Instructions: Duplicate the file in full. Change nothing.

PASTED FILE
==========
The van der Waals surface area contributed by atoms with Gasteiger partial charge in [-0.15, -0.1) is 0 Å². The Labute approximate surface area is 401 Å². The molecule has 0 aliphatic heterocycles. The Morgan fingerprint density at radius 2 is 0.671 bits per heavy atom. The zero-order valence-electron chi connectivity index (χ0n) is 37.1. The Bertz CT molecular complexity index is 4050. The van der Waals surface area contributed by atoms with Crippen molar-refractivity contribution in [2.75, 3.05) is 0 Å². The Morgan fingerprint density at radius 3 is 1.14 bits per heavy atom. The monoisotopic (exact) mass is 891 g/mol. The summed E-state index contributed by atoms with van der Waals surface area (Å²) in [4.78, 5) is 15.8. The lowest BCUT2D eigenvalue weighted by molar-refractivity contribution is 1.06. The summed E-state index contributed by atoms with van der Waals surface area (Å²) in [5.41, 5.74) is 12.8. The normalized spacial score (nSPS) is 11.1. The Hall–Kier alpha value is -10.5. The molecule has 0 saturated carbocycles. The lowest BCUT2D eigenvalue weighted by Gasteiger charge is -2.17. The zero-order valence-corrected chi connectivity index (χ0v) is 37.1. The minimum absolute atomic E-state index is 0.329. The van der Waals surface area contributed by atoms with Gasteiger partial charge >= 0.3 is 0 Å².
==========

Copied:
The van der Waals surface area contributed by atoms with Gasteiger partial charge in [-0.15, -0.1) is 0 Å². The Labute approximate surface area is 401 Å². The molecule has 0 aliphatic heterocycles. The Morgan fingerprint density at radius 2 is 0.671 bits per heavy atom. The zero-order valence-electron chi connectivity index (χ0n) is 37.1. The Bertz CT molecular complexity index is 4050. The van der Waals surface area contributed by atoms with Crippen molar-refractivity contribution in [2.75, 3.05) is 0 Å². The Morgan fingerprint density at radius 3 is 1.14 bits per heavy atom. The monoisotopic (exact) mass is 891 g/mol. The summed E-state index contributed by atoms with van der Waals surface area (Å²) in [4.78, 5) is 15.8. The lowest BCUT2D eigenvalue weighted by molar-refractivity contribution is 1.06. The summed E-state index contributed by atoms with van der Waals surface area (Å²) in [5.41, 5.74) is 12.8. The normalized spacial score (nSPS) is 11.1. The Hall–Kier alpha value is -10.5. The molecule has 0 saturated carbocycles. The lowest BCUT2D eigenvalue weighted by Gasteiger charge is -2.17. The zero-order valence-corrected chi connectivity index (χ0v) is 37.1. The minimum absolute atomic E-state index is 0.329. The van der Waals surface area contributed by atoms with Gasteiger partial charge >= 0.3 is 0 Å².